Attacking Cancer Patients Doesn’t Fix Obamacare


In a blockbuster Associated Press story your local paper may have skipped, Kelli Kennedy reports that patients with cancer and other serious diseases all over the country are being hammered by the same problem: the one-size-fits-all structure of Obamacare plans imposes outrageously high out-of-pocket costs for their specialty drugs.

Phil Kerpen1

Kennedy tells us about breast cancer survivor Ginny Mason, who could no longer afford her arthritis medication under Obamacare because of the out-of-pocket costs. To stay on Celebrex Mason would have had to pay $648 a month up to a $1500 deductible, and then a co-pay of $85 a month.

“I was grateful for the Affordable Care Act because it didn’t turn me down but … it’s like where’s the affordable on this one,” Mason said.

Brian Rosen, senior vice president for public policy for the Leukemia & Lymphoma Society told Kennedy that specialty cancer drugs are prohibitively expensive under Obamacare.

Rosen explained: “The challenge is for the sickest patients, the ones that need access to these specialty drugs, the costs are going to come in most cases from that out of pocket cap … they are likely to hit that $6,350 ceiling and in some cases quickly.”

For patients who are told their drugs will cost thousands of dollars in a given month, the consequences are dire. Many simply do not have the money, and others face decisions like skipping a mortgage payment or a child’s tuition.

A recent study from the University of North Carolina School of Medicine “found that patients with higher co-payments were 70 percent more likely to stop taking their cancer treatment and 42 percent more likely to skip doses.”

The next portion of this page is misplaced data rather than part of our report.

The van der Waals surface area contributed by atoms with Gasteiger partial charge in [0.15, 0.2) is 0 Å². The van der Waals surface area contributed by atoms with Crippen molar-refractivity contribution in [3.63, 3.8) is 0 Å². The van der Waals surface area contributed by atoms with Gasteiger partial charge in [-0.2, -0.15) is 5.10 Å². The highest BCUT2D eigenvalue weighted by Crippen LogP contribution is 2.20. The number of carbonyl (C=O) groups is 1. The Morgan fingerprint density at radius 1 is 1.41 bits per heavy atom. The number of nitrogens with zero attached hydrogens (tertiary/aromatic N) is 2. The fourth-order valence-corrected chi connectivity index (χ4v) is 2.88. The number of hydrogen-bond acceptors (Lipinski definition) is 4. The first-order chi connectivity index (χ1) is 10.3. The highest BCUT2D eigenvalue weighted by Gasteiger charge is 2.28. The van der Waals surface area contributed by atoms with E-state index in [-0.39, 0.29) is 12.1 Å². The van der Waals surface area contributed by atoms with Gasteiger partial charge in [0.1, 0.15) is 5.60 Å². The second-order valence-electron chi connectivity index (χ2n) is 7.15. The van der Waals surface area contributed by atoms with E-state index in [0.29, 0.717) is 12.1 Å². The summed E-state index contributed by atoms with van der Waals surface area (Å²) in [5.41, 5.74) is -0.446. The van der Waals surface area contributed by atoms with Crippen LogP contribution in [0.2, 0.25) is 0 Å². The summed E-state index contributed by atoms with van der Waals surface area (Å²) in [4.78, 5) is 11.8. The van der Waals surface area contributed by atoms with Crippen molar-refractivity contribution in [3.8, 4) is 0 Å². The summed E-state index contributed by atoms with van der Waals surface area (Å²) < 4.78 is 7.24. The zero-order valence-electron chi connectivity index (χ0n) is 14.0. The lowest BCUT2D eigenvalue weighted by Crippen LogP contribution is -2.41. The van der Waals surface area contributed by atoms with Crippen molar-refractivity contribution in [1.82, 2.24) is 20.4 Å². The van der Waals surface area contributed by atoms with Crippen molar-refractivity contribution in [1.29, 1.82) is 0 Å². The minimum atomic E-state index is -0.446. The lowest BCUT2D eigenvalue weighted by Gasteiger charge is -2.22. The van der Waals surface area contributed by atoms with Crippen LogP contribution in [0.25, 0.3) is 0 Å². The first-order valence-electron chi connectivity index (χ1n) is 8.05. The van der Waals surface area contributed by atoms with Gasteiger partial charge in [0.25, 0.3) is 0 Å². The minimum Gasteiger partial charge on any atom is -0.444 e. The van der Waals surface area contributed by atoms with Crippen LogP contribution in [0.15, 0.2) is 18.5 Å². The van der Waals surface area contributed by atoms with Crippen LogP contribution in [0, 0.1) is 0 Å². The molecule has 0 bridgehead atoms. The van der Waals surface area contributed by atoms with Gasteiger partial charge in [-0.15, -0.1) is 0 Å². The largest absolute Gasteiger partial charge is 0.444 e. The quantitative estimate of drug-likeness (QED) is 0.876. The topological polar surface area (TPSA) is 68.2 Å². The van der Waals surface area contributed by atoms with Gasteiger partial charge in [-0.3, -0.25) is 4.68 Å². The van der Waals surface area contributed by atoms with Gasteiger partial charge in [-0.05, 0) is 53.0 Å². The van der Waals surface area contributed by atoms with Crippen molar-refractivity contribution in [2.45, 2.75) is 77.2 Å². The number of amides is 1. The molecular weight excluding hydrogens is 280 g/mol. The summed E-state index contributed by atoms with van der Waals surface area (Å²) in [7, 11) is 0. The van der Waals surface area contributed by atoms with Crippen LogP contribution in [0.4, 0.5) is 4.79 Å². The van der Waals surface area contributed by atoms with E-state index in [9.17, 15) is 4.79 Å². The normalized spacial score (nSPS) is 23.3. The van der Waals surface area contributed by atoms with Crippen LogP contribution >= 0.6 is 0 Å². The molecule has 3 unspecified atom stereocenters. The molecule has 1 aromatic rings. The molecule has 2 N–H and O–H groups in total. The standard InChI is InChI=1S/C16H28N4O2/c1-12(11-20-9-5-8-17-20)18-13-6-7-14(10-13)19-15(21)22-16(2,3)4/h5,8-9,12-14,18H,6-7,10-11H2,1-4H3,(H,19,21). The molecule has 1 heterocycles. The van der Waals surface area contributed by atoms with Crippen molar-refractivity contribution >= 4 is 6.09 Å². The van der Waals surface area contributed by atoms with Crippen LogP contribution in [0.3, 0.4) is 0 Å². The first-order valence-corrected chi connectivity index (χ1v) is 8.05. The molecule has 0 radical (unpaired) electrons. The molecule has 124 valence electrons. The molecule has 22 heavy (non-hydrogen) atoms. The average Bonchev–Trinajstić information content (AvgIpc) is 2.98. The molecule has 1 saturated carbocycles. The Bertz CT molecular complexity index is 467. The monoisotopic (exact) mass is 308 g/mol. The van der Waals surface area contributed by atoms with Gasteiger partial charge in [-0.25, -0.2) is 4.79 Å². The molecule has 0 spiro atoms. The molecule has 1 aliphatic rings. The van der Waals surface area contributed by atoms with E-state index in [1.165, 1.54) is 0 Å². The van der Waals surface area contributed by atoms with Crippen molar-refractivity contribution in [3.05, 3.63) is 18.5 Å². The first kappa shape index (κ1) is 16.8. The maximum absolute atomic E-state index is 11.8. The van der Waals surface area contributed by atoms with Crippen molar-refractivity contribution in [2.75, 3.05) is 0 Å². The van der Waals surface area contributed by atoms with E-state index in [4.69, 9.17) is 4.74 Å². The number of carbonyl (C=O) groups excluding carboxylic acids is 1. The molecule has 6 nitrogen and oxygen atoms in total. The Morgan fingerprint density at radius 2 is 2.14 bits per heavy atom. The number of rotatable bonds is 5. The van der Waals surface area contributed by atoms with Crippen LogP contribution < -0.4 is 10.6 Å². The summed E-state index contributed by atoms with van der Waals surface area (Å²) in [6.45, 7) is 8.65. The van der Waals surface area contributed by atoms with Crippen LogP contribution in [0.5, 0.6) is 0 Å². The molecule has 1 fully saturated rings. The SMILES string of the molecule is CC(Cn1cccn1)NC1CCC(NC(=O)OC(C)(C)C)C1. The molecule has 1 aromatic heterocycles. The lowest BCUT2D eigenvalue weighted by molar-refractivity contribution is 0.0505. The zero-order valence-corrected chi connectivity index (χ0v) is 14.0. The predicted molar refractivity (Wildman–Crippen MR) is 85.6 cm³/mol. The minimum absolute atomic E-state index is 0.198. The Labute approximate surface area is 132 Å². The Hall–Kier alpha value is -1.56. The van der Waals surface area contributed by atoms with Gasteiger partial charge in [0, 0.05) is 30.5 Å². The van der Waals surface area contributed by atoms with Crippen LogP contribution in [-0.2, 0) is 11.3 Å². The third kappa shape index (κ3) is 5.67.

Yet following the lead of the Washington Post’s Glenn Kessler, many self-appointed “fact checkers” find themselves in the unusual position of trying to downplay or dismiss this widespread problem for the sickest and most vulnerable Americans. That’s because the first time the issue came to their attention was in a devastating TV commercial that featured Dexter, Michigan’s Julie Boonstra, whose credibility liberals thought necessary to destroy.

A Leukemia patient, Boonstra has been subjected to a brutal onslaught for having the temerity to stand up to Barack Obama and Gary Peters – a Michigan congressman who wants to be a senator – for their infamous lie that because she liked her health care plan she could keep it.

The attacks on Boonstra have already been thoroughly refuted by Dan Calabrese and Henry Payne, among others. Boonstra herself bravely took to the pages of the Detroit News to tell her story.

In brief, her premiums did go down considerably, but her new plan carries out-of-pocket expenses of over $5,000 in-network and over $10,000 if she has to go out of network – a real possibility for a cancer patient. And the new plan excludes long-term care and nursing care. Perhaps most significantly, her drug costs could easily force her to spend thousands in the first months of the year, before the out-of-pocket cap is reached – precisely the problem that the Leukemia & Lymphoma Society warns is happening to the sickest patients all over the country.

Sick Americans, already fighting for their lives, are now facing the additional stress of losing plans they were promised they could keep and confronting much higher out-of-pocket drug costs. Politicians who are so desperately touting their intention to “fix Obamacare” after the next election need to stop attacking patients for speaking out and start taking concrete actions — now — to actually solve the problem.

Also see,

Don’t Wreck Medicare Part D

Related Articles

2

Dead Broke? Hillary’s Up to Her Old Games

Hillary Clinton likes to present herself as an everywoman, facing the same challenges that bedevil all families, living in sync

1

TSA: Training Sky-bound Illegal Aliens

When it comes to soldiers, breast-feeding moms, toddlers and grannies, the Transportation Security Administration is not just hands-on, it’s hands-all-over.

1

Mr. Right eludes the GOP

“If we could just take a little bit from each of them.” I’ve lost track of how many people I